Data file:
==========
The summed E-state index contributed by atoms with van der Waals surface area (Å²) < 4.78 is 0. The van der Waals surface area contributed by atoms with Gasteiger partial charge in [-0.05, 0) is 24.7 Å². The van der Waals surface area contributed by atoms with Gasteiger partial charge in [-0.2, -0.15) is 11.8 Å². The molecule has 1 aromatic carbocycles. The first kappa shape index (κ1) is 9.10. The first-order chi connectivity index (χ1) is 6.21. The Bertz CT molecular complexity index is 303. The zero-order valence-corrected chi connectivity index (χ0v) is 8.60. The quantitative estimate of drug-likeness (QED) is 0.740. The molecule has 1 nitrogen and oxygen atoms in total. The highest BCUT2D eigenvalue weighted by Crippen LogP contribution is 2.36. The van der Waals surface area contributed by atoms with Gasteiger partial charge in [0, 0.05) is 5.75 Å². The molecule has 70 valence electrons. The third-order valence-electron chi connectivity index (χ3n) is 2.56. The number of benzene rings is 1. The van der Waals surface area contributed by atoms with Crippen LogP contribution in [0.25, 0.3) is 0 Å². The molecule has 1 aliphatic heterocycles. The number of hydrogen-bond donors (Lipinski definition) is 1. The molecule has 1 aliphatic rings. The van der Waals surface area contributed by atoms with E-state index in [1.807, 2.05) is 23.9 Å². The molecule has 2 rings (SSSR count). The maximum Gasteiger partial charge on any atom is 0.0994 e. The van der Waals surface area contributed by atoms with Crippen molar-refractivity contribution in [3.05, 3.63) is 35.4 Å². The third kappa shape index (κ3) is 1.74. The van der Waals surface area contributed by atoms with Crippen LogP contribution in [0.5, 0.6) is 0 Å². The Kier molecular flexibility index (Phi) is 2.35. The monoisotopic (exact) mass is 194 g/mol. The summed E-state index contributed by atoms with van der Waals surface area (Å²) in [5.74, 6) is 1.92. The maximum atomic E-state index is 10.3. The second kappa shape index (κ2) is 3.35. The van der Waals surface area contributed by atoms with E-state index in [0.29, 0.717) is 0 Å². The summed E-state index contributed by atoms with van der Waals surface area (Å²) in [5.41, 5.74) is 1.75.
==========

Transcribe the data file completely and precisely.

The summed E-state index contributed by atoms with van der Waals surface area (Å²) < 4.78 is 0. The van der Waals surface area contributed by atoms with Gasteiger partial charge in [-0.05, 0) is 24.7 Å². The van der Waals surface area contributed by atoms with Gasteiger partial charge in [-0.2, -0.15) is 11.8 Å². The molecule has 1 aromatic carbocycles. The first kappa shape index (κ1) is 9.10. The first-order chi connectivity index (χ1) is 6.21. The Bertz CT molecular complexity index is 303. The zero-order valence-corrected chi connectivity index (χ0v) is 8.60. The quantitative estimate of drug-likeness (QED) is 0.740. The molecule has 1 nitrogen and oxygen atoms in total. The highest BCUT2D eigenvalue weighted by Crippen LogP contribution is 2.36. The van der Waals surface area contributed by atoms with Gasteiger partial charge in [0, 0.05) is 5.75 Å². The molecule has 70 valence electrons. The third-order valence-electron chi connectivity index (χ3n) is 2.56. The number of benzene rings is 1. The van der Waals surface area contributed by atoms with Crippen LogP contribution in [0.25, 0.3) is 0 Å². The molecule has 1 aliphatic heterocycles. The number of hydrogen-bond donors (Lipinski definition) is 1. The molecule has 1 aliphatic rings. The van der Waals surface area contributed by atoms with E-state index in [1.807, 2.05) is 23.9 Å². The molecule has 2 rings (SSSR count). The maximum Gasteiger partial charge on any atom is 0.0994 e. The van der Waals surface area contributed by atoms with Crippen molar-refractivity contribution in [3.05, 3.63) is 35.4 Å². The third kappa shape index (κ3) is 1.74. The van der Waals surface area contributed by atoms with Crippen LogP contribution in [0.5, 0.6) is 0 Å². The Kier molecular flexibility index (Phi) is 2.35. The monoisotopic (exact) mass is 194 g/mol. The summed E-state index contributed by atoms with van der Waals surface area (Å²) in [5.74, 6) is 1.92. The maximum atomic E-state index is 10.3. The second kappa shape index (κ2) is 3.35. The van der Waals surface area contributed by atoms with E-state index in [0.29, 0.717) is 0 Å². The summed E-state index contributed by atoms with van der Waals surface area (Å²) in [5.41, 5.74) is 1.75.